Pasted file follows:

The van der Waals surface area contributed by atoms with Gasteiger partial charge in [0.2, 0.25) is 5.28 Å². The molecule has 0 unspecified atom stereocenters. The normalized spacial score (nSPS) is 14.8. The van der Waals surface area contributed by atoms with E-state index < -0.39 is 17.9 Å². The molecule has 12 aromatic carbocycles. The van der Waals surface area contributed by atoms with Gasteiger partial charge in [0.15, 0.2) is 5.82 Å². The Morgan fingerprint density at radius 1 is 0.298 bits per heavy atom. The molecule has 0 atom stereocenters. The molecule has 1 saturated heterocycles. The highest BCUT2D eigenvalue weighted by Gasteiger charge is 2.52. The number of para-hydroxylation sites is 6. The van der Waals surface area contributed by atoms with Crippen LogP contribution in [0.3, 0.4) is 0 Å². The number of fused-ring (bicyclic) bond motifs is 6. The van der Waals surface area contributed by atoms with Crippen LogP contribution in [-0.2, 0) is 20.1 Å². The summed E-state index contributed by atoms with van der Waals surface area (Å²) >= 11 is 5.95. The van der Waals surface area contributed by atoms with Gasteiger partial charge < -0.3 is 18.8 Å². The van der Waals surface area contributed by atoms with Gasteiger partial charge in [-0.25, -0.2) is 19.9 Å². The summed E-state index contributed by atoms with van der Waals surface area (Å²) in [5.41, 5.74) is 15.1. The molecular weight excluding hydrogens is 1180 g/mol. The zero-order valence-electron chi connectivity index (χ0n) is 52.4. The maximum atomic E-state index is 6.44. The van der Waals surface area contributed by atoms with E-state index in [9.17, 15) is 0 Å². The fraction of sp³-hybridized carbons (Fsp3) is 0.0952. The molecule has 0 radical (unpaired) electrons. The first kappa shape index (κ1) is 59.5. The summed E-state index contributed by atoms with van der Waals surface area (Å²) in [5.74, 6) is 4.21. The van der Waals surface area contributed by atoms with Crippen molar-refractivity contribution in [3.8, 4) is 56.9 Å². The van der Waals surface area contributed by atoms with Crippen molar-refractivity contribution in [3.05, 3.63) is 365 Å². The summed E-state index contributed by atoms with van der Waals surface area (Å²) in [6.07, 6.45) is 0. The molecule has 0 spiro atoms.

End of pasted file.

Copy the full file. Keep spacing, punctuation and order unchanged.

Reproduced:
The van der Waals surface area contributed by atoms with Gasteiger partial charge in [0.2, 0.25) is 5.28 Å². The molecule has 0 unspecified atom stereocenters. The normalized spacial score (nSPS) is 14.8. The van der Waals surface area contributed by atoms with E-state index < -0.39 is 17.9 Å². The molecule has 12 aromatic carbocycles. The van der Waals surface area contributed by atoms with Gasteiger partial charge in [0.15, 0.2) is 5.82 Å². The Morgan fingerprint density at radius 1 is 0.298 bits per heavy atom. The molecule has 0 atom stereocenters. The molecule has 1 saturated heterocycles. The highest BCUT2D eigenvalue weighted by Gasteiger charge is 2.52. The number of para-hydroxylation sites is 6. The van der Waals surface area contributed by atoms with Crippen LogP contribution in [0.3, 0.4) is 0 Å². The number of fused-ring (bicyclic) bond motifs is 6. The van der Waals surface area contributed by atoms with Crippen LogP contribution in [-0.2, 0) is 20.1 Å². The summed E-state index contributed by atoms with van der Waals surface area (Å²) >= 11 is 5.95. The van der Waals surface area contributed by atoms with Gasteiger partial charge < -0.3 is 18.8 Å². The van der Waals surface area contributed by atoms with Gasteiger partial charge in [-0.25, -0.2) is 19.9 Å². The summed E-state index contributed by atoms with van der Waals surface area (Å²) in [5.41, 5.74) is 15.1. The molecular weight excluding hydrogens is 1180 g/mol. The zero-order valence-electron chi connectivity index (χ0n) is 52.4. The maximum atomic E-state index is 6.44. The van der Waals surface area contributed by atoms with E-state index in [9.17, 15) is 0 Å². The fraction of sp³-hybridized carbons (Fsp3) is 0.0952. The molecule has 0 radical (unpaired) electrons. The first kappa shape index (κ1) is 59.5. The summed E-state index contributed by atoms with van der Waals surface area (Å²) in [5.74, 6) is 4.21. The van der Waals surface area contributed by atoms with Crippen molar-refractivity contribution in [3.8, 4) is 56.9 Å². The van der Waals surface area contributed by atoms with Crippen molar-refractivity contribution in [3.05, 3.63) is 365 Å². The summed E-state index contributed by atoms with van der Waals surface area (Å²) in [6.07, 6.45) is 0. The molecule has 0 spiro atoms.